IcelandÂ is made for backpacking. It has a wealth of trails that are supported by smart amenities and relatively easy to access. The country has embraced the backpacker, with plenty of touring groups, sports shops and hostels. Here are some other reasons why it’s aÂ great backpacking destination.
Icelanders realize what makes the country special: incredible scenery. Much of the land is young since it straddles the Mid-Atlantic Ridge. Some lava flows are just 20 years old. This creates some dramatic landscape unlike anything you’ll see anywhere else. The scenery also changes quickly. Walk three miles, and the scenery changes completely.
Major hiking routes have sturdy, high-quality huts ever eight miles or so. You can book reservations there, or just pitch a tent nearby (you’re not supposed to camp outside designated areas along the hiking routes). “Hut” is a bit of a misnomer since these structures actually have bathrooms and cooking facilities. Those who are tent camping can still use the bathrooms, but not the cooking gear.
Iceland isn’t the onlyÂ backpacking destination to have incredible huts – New Zealand is also solid in this respect, as are many Scandinavian and Nordic areas.
No Dangerous Animals
I live in Arizona. Backpacking here brings the risk of rattlesnakes, scorpions and other potentially painful creepy-crawlies. We might have the Grand Canyon and very diverse scenery, but the state is just not set up to be backpacking destination. Iceland is a different story. Aside from sheep and harmless insects, the only animal you might encounter in the Icelandic back country is the Arctic fox – or possibly a Speedo-clad German taking a dip in a natural hot spring. In reality, the foxes are seldom seen and are too small to present a real threat.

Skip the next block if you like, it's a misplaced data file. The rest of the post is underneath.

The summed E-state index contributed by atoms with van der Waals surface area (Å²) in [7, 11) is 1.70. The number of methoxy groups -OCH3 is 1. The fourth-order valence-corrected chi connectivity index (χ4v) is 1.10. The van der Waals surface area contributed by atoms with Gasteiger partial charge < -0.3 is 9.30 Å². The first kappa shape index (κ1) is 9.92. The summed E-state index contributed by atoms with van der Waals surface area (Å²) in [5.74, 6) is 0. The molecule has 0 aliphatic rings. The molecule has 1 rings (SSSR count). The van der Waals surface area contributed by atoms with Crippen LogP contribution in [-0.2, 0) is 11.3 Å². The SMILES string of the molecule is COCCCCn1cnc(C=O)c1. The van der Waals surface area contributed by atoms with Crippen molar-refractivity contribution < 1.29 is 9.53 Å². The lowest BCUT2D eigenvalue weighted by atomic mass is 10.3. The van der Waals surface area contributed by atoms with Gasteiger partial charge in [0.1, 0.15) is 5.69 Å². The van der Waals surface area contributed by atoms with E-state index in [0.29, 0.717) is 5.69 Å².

Lots of Daylight During Summer
One of the challenges of backpacking can be the sudden drop in temperature when night falls. In Iceland, that’s not much of a concern. That’s because you’ll have about 22 hours of daylight. Even when the sun dips below the horizon, the sky still stays fairly light. That means no rushing to set up camp and dive into your tent and sleeping bag before the temperature turns frigid.
Solitude for Your Inner Hermit
Iceland is a decent-sized country. But it has only about 300,000 people in in it. So it’s slightly smaller than my home state, yet its population is about the size of a Phoenix suburb. That adds up to some empty space. Even at the popular Landmannalaugar hiking area, I hiked for hours at times without encountering another person. You’ll feel like you’re in some post-apocalyptic world with that sort of scenery, silence and solitude. Even areas likeÂ DimmuborgirÂ and the psuedocrater fields nearÂ KirkjubaejarklausturÂ seem remote and rarely traveled.
Words of Warning
Though Iceland’s summer temperatures are often mild, things can change quickly. A driving rain can appear out of nowhere, with howling wind to accompany it.
The weather can do more than make you uncomfortable: It can kill you. In the mid-90s, a hiker died during a freak summer blizzard. He was just about a mile from the safety of theÂ Hrafntinnusker Hut.
Plan ahead. Dress well. Bring the right gear. Then, you’ll be ready to have a great experience at any IcelandÂ backpacking destination.
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